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Posted on Apr 23, 2008 in Tactics101, War College

Tactics 101: 026. Cordon and Search Operations

By Rick Baillergeon and John Sutherland

Obliviously the type of terrain and nature of the threat will dictate the inner and outer cordon location and method. Planners must also consider the type of construction searchers will encounter among dwellings when conducting cordons in built-up areas. The graphic below portrays the outer cordon in an urban environment. The inner cordon consists of isolating one of the buildings to be searched. What’s important to remember is to establish positive direct-fire control measures between forces of the inner and outer cordon.

 Urban Cordon

Below you see a graphic showing the Inner Cordon (surrounding #1) and the Outer Cordon (#2-8).


Inner Cordon

When establishing cordons in a more rural area the same factors of detailed fire-control measures apply. The graphic below illustrates an outer cordon using the key terrain surrounding a village in the center. Again, the inner cordon consists of isolating the specific search area within the village.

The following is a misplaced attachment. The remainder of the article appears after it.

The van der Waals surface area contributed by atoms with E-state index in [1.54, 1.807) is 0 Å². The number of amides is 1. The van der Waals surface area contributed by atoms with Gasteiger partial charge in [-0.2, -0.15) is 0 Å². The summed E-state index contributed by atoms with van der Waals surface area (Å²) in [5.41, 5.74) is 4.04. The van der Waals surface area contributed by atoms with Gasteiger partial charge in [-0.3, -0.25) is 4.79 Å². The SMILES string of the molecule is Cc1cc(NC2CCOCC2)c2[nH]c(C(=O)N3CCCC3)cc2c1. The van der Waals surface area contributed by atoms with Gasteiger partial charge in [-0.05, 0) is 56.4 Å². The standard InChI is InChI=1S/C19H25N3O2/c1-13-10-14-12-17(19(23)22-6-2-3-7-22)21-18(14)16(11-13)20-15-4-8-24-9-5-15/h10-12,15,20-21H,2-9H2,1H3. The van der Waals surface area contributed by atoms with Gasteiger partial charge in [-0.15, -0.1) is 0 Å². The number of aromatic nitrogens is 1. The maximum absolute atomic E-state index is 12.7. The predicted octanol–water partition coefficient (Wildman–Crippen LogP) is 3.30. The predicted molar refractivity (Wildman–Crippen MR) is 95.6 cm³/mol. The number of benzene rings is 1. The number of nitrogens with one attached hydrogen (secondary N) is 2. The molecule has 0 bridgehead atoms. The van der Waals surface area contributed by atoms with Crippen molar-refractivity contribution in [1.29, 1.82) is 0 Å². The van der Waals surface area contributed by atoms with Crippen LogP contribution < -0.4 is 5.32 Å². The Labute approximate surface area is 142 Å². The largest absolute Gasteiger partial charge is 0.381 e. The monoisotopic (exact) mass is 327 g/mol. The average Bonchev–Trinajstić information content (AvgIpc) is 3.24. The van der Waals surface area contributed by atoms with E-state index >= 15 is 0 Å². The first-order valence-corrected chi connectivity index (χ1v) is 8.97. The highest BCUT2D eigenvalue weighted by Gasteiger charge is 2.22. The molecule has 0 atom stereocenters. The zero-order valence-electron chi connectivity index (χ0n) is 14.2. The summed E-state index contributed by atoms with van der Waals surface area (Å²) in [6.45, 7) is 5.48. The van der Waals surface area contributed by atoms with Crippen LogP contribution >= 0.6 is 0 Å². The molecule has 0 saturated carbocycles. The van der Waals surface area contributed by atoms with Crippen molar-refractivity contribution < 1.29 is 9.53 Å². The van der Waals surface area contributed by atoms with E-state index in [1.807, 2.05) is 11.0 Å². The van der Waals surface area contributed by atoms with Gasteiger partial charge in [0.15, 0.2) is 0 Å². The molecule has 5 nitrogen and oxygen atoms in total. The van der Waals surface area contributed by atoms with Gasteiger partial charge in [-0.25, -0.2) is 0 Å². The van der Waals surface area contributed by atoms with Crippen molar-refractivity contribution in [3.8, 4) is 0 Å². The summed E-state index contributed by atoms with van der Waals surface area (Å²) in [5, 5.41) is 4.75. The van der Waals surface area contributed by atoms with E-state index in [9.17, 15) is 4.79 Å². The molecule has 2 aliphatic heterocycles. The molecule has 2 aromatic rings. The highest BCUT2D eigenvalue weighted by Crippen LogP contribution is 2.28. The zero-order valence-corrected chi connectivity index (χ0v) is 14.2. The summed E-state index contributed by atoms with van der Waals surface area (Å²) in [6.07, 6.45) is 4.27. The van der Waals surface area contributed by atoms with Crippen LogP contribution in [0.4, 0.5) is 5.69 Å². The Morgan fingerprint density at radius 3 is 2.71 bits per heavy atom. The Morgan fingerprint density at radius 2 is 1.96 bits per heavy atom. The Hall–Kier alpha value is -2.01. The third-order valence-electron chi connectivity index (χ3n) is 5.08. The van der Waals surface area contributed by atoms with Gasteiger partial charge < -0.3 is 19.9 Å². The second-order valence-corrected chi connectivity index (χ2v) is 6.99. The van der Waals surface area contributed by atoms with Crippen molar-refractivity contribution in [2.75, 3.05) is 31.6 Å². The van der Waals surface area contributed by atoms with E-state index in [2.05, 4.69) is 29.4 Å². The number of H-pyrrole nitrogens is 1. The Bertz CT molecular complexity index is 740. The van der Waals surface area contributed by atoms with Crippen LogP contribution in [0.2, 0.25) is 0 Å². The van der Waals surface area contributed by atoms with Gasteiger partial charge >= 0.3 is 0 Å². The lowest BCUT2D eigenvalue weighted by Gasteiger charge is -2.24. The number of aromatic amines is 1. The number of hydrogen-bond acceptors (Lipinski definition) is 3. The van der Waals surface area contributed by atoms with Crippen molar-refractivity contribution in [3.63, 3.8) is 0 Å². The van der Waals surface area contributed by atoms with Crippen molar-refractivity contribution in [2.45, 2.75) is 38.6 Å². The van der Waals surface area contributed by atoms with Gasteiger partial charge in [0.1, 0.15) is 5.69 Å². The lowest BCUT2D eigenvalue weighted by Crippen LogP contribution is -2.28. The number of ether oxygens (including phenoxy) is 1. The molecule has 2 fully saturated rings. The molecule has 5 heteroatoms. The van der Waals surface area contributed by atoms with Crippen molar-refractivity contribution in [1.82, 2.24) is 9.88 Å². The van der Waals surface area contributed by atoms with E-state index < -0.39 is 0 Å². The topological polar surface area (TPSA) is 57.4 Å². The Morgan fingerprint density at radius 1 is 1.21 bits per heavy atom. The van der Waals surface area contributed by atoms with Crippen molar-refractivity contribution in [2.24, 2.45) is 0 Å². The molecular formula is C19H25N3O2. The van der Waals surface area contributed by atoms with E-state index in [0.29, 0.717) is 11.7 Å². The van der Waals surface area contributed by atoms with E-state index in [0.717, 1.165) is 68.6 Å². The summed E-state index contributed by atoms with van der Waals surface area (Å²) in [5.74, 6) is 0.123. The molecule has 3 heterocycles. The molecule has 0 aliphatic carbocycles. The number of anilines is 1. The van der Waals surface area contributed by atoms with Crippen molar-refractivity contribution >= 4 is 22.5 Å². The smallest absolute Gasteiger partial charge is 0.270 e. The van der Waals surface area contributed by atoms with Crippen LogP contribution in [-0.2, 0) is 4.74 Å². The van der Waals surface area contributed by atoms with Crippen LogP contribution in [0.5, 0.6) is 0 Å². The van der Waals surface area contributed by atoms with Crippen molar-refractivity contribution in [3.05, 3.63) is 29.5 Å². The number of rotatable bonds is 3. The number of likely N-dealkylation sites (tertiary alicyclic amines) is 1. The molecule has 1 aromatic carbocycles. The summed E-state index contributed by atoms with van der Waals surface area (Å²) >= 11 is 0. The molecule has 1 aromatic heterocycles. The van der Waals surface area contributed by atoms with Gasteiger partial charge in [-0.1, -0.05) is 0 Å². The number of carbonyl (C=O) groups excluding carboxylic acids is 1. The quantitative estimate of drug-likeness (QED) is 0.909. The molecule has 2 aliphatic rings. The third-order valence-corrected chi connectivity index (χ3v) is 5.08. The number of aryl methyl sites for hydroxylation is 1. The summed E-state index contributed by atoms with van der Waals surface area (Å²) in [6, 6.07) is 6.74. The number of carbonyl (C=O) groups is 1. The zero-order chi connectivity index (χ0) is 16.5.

Cordons in a rural environment


Tacticians must carefully consider the sequence of establishing the outer and inner cordons. Like most combat operations there really is not a cookie-cutter solution. Planners must consider all METT-TC (Mission, Enemy, Terrain, Troops available, Time, Civilian considerations) factors in deciding the timing of events. If the outer cordon is in place too early it could alert the search area and compromise the mission. The same is true with establishing the inner cordon first. If the operation is in a hostile area with the inner cordon established first, the threat could react and cut off the inner cordon before the rest of the friendly force is in place. Operations in Iraq and Afghanistan contend with this dilemma in almost every circumstance. Near-simultaneous establishment of the inner and outer cordons seems to be the trend but is extremely difficult to pull off. Imagination is the only limit when it comes to cordons. Given the right terrain and threat situation aircraft and UAVs (Unmanned Aerial Vehicles) have been effective in augmenting cordons. Although these force multipliers are incapable of “holding” terrain they can provide early warning and bolster the security forces in achieving an effective cordon.

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1 Comment

  1. This was an outstanding help to my classes on CS. Thanks for publishing this peice.